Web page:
Vatnajökull National Park - A Bit of History
The park lies on the eastern side of the island. It is so vast that it covers around 14% of Iceland’s territory. Vatnajökull is currently the second largest national park in Europe. Here, you can enjoy different types of landscapes and experience the force of rivers, geothermal activity and even volcanoes. The national park was established in 2008 as a method of protection of flora and fauna of this area. The park was divided into four different regions, each with their own management.
The park is named after Vatnajökull, an impressive glacier that takes up most of the park area. The glacier began its formation in the Ice age, around 3,000 years ago. It used to be even bigger, but it has since retreated to its current size.
As mentioned before, Iceland’s nickname is the Land of Fire and Ice, and by visiting Vatnajökull National Park, we understand why. Right below this behemoth of ice, there are a few active volcanoes: Esjufjöll, Grímsvötn, Kverkfjöll, Þórðarhyrna and Bárðarbunga. This last one erupted back in 2014. So the contrast of the white, spotless snow with the dark lava below is just stunning.
What to Visit at Iceland's Vatnajökull National Park
Being one of the largest national parks in Europe has a lot of advantages. One of them is the variety of the activities offered as well as the scenery. It is also home of the famous Jökulsárlón Glacier Lagoon.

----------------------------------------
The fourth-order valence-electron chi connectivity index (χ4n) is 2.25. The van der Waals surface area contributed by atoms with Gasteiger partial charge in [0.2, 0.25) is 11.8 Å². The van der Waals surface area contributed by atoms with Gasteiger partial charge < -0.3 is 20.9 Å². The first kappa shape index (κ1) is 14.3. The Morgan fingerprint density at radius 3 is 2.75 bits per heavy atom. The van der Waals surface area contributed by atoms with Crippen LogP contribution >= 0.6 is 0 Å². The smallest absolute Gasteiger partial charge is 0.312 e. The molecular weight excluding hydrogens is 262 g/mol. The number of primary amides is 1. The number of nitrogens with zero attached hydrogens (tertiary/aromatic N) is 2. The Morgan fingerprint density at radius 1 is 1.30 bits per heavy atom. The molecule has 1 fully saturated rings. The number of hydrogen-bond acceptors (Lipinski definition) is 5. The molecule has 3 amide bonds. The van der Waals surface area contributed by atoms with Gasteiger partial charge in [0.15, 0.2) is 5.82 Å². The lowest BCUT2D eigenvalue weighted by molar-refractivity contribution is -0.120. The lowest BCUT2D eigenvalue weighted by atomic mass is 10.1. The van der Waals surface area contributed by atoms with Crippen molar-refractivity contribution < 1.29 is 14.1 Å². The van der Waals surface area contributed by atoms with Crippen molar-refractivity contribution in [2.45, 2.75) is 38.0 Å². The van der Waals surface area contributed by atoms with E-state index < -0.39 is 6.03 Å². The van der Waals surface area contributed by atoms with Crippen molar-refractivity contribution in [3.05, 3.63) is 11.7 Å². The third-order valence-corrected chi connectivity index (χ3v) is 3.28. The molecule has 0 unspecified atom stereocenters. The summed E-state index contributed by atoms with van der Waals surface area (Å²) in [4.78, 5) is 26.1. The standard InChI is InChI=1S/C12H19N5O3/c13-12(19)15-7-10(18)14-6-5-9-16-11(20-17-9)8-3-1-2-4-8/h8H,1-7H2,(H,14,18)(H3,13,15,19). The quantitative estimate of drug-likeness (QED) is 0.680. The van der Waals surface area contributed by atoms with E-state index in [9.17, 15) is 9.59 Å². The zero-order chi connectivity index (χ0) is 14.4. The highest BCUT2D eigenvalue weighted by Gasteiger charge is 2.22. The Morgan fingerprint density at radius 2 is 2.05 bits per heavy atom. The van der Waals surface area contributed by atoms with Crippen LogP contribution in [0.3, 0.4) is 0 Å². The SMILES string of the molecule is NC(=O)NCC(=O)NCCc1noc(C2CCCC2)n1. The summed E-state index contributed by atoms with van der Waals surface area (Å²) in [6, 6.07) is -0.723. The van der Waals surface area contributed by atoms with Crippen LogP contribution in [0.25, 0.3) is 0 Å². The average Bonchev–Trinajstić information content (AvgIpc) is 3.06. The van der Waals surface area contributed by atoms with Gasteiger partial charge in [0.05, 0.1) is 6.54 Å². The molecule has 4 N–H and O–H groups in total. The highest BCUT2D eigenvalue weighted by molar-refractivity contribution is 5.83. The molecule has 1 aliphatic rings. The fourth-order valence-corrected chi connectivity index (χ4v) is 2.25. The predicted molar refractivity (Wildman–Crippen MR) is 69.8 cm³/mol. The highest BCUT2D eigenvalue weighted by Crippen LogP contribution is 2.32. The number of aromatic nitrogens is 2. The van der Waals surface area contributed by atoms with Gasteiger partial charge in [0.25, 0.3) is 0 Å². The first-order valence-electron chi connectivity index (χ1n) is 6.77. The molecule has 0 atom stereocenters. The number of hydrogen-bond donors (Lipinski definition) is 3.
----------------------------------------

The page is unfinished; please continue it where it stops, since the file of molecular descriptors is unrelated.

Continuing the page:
On the north side of the park, you can visit the famous Askja Caldera. The access to this area is quite complicated. So if you do not have enough experience with fording rivers and tough terrains, it's better to join a group excursion. Many companies offer daily tours with expert guides to the area. Close to Askja, you can also visit Viti crater. This crater has now become a bathing resort. Doesn't swimming inside a volcanic crater in geothermally heated water sound cool?
When heading eastwards, you can detour to Kringilsárrani. Here you will see the reindeers grazing freely. If you prefer a more adventurous activity, then why not visit an ice cave? You can do so at Eyjabakkajökull glacier. The caves are impressive and striking. You will be in awe while descending to the depths of the glacier through these ice tunnels.
If you are looking for hiking areas, then head south. Stafafellsfjöll mountain ridge offers great trails through the canyon. Öræfajökull volcano lies in this same area. It's the largest active volcano in Iceland.
West Vatnajökull National Park has beautiful and otherworldly lava fields as well as famous craters such as Lakagígar. These natural wonders are the result of several eruptions of the Grímsvötn, the most active volcano in the island.
How to Reach Vatnajökull National Park
The park can be easily reached by taking route number 1. You can use a 2WD vehicle unless you take an F-Road. 4x4 vehicles are mandatory in Iceland when driving the inland F-Roads. How long the drive takes highly depends on which part of the park you are visiting. To get a rough idea, it takes 4-5 hours to get to Jökulsárlón from Reykjavik. The glacier lagoon is in the southeast region of the national park.
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